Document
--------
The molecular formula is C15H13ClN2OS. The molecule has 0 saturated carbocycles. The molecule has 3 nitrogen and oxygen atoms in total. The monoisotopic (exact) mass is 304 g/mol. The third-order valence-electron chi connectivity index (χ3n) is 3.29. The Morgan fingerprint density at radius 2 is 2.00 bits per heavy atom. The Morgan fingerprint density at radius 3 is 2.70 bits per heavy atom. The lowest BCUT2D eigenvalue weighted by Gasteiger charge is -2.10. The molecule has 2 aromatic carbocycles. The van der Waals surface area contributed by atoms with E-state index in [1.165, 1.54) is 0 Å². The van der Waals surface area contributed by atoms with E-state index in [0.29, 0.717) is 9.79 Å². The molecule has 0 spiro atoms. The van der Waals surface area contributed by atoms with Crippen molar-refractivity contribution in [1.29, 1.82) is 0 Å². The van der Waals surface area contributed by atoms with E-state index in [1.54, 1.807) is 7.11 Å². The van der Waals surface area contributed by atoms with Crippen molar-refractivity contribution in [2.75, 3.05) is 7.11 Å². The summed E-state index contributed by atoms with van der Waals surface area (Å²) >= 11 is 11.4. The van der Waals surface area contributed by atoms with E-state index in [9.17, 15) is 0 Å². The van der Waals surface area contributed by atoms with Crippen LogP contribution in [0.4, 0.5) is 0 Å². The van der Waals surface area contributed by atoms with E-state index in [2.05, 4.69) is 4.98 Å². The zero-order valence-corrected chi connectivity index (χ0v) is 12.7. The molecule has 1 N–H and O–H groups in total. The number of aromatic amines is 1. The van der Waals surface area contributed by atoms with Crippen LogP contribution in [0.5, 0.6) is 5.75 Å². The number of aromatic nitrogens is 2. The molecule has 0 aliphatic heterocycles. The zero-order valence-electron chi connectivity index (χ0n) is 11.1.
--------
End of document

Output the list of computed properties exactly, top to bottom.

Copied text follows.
The molecular formula is C15H13ClN2OS. The molecule has 0 saturated carbocycles. The molecule has 3 nitrogen and oxygen atoms in total. The monoisotopic (exact) mass is 304 g/mol. The third-order valence-electron chi connectivity index (χ3n) is 3.29. The Morgan fingerprint density at radius 2 is 2.00 bits per heavy atom. The Morgan fingerprint density at radius 3 is 2.70 bits per heavy atom. The lowest BCUT2D eigenvalue weighted by Gasteiger charge is -2.10. The molecule has 2 aromatic carbocycles. The van der Waals surface area contributed by atoms with E-state index in [1.165, 1.54) is 0 Å². The van der Waals surface area contributed by atoms with E-state index in [0.29, 0.717) is 9.79 Å². The molecule has 0 spiro atoms. The van der Waals surface area contributed by atoms with Crippen molar-refractivity contribution in [1.29, 1.82) is 0 Å². The van der Waals surface area contributed by atoms with E-state index in [1.54, 1.807) is 7.11 Å². The van der Waals surface area contributed by atoms with Crippen molar-refractivity contribution in [2.75, 3.05) is 7.11 Å². The summed E-state index contributed by atoms with van der Waals surface area (Å²) >= 11 is 11.4. The van der Waals surface area contributed by atoms with E-state index in [9.17, 15) is 0 Å². The van der Waals surface area contributed by atoms with Crippen LogP contribution in [0.4, 0.5) is 0 Å². The van der Waals surface area contributed by atoms with E-state index in [2.05, 4.69) is 4.98 Å². The zero-order valence-corrected chi connectivity index (χ0v) is 12.7. The molecule has 1 N–H and O–H groups in total. The number of aromatic amines is 1. The van der Waals surface area contributed by atoms with Crippen LogP contribution in [0.5, 0.6) is 5.75 Å². The number of aromatic nitrogens is 2. The molecule has 0 aliphatic heterocycles. The zero-order valence-electron chi connectivity index (χ0n) is 11.1.